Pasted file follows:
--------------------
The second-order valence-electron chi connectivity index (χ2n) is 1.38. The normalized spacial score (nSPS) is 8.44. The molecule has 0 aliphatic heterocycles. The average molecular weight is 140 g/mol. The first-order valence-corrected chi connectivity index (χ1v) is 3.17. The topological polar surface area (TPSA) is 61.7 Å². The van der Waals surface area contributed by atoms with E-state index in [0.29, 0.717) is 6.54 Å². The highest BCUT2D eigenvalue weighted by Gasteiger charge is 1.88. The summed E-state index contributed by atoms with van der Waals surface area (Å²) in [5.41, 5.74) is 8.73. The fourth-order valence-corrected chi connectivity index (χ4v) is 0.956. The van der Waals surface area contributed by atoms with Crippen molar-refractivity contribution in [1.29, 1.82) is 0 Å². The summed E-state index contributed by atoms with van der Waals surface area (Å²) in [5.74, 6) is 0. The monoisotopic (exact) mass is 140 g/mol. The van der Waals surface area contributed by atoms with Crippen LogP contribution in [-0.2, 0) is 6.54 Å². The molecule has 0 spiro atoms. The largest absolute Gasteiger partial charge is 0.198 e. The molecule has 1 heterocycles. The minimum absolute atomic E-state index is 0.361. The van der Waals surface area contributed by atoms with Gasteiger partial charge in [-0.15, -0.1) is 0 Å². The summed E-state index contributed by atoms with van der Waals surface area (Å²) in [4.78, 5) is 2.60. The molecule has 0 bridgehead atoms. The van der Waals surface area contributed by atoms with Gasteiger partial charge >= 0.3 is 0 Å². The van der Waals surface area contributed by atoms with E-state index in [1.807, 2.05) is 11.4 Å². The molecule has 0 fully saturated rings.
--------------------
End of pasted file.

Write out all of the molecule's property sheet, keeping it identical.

The second-order valence-electron chi connectivity index (χ2n) is 1.38. The normalized spacial score (nSPS) is 8.44. The molecule has 0 aliphatic heterocycles. The average molecular weight is 140 g/mol. The first-order valence-corrected chi connectivity index (χ1v) is 3.17. The topological polar surface area (TPSA) is 61.7 Å². The van der Waals surface area contributed by atoms with E-state index in [0.29, 0.717) is 6.54 Å². The highest BCUT2D eigenvalue weighted by Gasteiger charge is 1.88. The summed E-state index contributed by atoms with van der Waals surface area (Å²) in [5.41, 5.74) is 8.73. The fourth-order valence-corrected chi connectivity index (χ4v) is 0.956. The van der Waals surface area contributed by atoms with Crippen molar-refractivity contribution in [1.29, 1.82) is 0 Å². The summed E-state index contributed by atoms with van der Waals surface area (Å²) in [5.74, 6) is 0. The monoisotopic (exact) mass is 140 g/mol. The van der Waals surface area contributed by atoms with Crippen LogP contribution in [-0.2, 0) is 6.54 Å². The molecule has 0 spiro atoms. The largest absolute Gasteiger partial charge is 0.198 e. The molecule has 1 heterocycles. The minimum absolute atomic E-state index is 0.361. The van der Waals surface area contributed by atoms with Gasteiger partial charge in [-0.15, -0.1) is 0 Å². The summed E-state index contributed by atoms with van der Waals surface area (Å²) in [4.78, 5) is 2.60. The molecule has 0 bridgehead atoms. The van der Waals surface area contributed by atoms with Gasteiger partial charge >= 0.3 is 0 Å². The van der Waals surface area contributed by atoms with E-state index in [1.807, 2.05) is 11.4 Å². The molecule has 0 fully saturated rings.